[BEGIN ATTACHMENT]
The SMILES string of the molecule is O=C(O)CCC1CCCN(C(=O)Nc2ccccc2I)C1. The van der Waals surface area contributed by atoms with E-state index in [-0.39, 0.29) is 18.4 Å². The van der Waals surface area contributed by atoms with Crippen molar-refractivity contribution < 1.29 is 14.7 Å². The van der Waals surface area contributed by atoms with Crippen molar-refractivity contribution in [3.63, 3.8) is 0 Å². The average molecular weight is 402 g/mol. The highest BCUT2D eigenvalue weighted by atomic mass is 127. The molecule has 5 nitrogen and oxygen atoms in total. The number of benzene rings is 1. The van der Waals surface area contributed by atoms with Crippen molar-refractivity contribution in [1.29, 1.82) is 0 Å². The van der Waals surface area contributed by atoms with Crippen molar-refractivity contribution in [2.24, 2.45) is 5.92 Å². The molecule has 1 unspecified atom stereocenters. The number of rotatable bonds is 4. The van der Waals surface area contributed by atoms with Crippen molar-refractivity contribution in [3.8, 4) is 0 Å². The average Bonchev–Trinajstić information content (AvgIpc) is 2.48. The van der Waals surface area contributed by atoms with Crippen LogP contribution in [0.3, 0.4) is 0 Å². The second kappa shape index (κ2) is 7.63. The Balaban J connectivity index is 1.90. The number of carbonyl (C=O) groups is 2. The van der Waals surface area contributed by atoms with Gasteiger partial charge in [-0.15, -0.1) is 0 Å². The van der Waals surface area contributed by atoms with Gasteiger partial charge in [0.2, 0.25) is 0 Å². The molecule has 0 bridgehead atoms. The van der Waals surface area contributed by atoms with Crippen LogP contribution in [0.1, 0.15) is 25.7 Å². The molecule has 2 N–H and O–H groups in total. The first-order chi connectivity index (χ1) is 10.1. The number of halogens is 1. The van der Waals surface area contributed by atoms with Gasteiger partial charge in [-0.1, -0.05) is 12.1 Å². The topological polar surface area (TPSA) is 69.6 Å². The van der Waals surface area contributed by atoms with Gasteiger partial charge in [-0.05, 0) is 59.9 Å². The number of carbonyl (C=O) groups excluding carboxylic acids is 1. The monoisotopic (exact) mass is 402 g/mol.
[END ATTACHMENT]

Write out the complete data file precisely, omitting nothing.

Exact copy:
The SMILES string of the molecule is O=C(O)CCC1CCCN(C(=O)Nc2ccccc2I)C1. The van der Waals surface area contributed by atoms with E-state index in [-0.39, 0.29) is 18.4 Å². The van der Waals surface area contributed by atoms with Crippen molar-refractivity contribution < 1.29 is 14.7 Å². The van der Waals surface area contributed by atoms with Crippen molar-refractivity contribution in [3.63, 3.8) is 0 Å². The average molecular weight is 402 g/mol. The highest BCUT2D eigenvalue weighted by atomic mass is 127. The molecule has 5 nitrogen and oxygen atoms in total. The number of benzene rings is 1. The van der Waals surface area contributed by atoms with Crippen molar-refractivity contribution in [1.29, 1.82) is 0 Å². The van der Waals surface area contributed by atoms with Crippen molar-refractivity contribution in [2.24, 2.45) is 5.92 Å². The molecule has 1 unspecified atom stereocenters. The number of rotatable bonds is 4. The van der Waals surface area contributed by atoms with Crippen molar-refractivity contribution in [3.8, 4) is 0 Å². The average Bonchev–Trinajstić information content (AvgIpc) is 2.48. The van der Waals surface area contributed by atoms with Crippen LogP contribution in [0.3, 0.4) is 0 Å². The second kappa shape index (κ2) is 7.63. The Balaban J connectivity index is 1.90. The number of carbonyl (C=O) groups is 2. The van der Waals surface area contributed by atoms with Gasteiger partial charge in [-0.15, -0.1) is 0 Å². The van der Waals surface area contributed by atoms with Gasteiger partial charge in [0.2, 0.25) is 0 Å². The molecule has 0 bridgehead atoms. The van der Waals surface area contributed by atoms with Crippen LogP contribution in [0.1, 0.15) is 25.7 Å². The molecule has 2 N–H and O–H groups in total. The first-order chi connectivity index (χ1) is 10.1. The number of halogens is 1. The van der Waals surface area contributed by atoms with Gasteiger partial charge in [-0.1, -0.05) is 12.1 Å². The topological polar surface area (TPSA) is 69.6 Å². The van der Waals surface area contributed by atoms with Gasteiger partial charge in [-0.05, 0) is 59.9 Å². The number of carbonyl (C=O) groups excluding carboxylic acids is 1. The monoisotopic (exact) mass is 402 g/mol.